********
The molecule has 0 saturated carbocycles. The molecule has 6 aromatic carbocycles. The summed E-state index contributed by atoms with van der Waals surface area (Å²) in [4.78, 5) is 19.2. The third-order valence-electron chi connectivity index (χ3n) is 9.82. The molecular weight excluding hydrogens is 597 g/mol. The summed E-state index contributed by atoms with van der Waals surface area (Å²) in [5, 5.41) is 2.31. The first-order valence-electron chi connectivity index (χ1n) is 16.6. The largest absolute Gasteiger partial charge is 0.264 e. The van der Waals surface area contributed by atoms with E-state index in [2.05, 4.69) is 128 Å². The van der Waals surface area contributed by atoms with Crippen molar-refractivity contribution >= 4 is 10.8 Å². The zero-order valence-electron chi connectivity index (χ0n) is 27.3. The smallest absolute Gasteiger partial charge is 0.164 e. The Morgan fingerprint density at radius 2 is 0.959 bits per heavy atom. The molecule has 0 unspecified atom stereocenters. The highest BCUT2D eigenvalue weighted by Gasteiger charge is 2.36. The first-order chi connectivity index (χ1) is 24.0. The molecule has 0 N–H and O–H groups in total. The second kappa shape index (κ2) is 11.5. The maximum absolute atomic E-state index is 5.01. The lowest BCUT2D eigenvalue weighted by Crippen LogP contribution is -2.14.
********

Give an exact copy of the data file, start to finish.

The molecule has 0 saturated carbocycles. The molecule has 6 aromatic carbocycles. The summed E-state index contributed by atoms with van der Waals surface area (Å²) in [4.78, 5) is 19.2. The third-order valence-electron chi connectivity index (χ3n) is 9.82. The molecular weight excluding hydrogens is 597 g/mol. The summed E-state index contributed by atoms with van der Waals surface area (Å²) in [5, 5.41) is 2.31. The first-order valence-electron chi connectivity index (χ1n) is 16.6. The largest absolute Gasteiger partial charge is 0.264 e. The van der Waals surface area contributed by atoms with E-state index in [2.05, 4.69) is 128 Å². The van der Waals surface area contributed by atoms with Crippen molar-refractivity contribution >= 4 is 10.8 Å². The zero-order valence-electron chi connectivity index (χ0n) is 27.3. The smallest absolute Gasteiger partial charge is 0.164 e. The Morgan fingerprint density at radius 2 is 0.959 bits per heavy atom. The molecule has 0 unspecified atom stereocenters. The highest BCUT2D eigenvalue weighted by Gasteiger charge is 2.36. The first-order chi connectivity index (χ1) is 24.0. The molecule has 0 N–H and O–H groups in total. The second kappa shape index (κ2) is 11.5. The maximum absolute atomic E-state index is 5.01. The lowest BCUT2D eigenvalue weighted by Crippen LogP contribution is -2.14.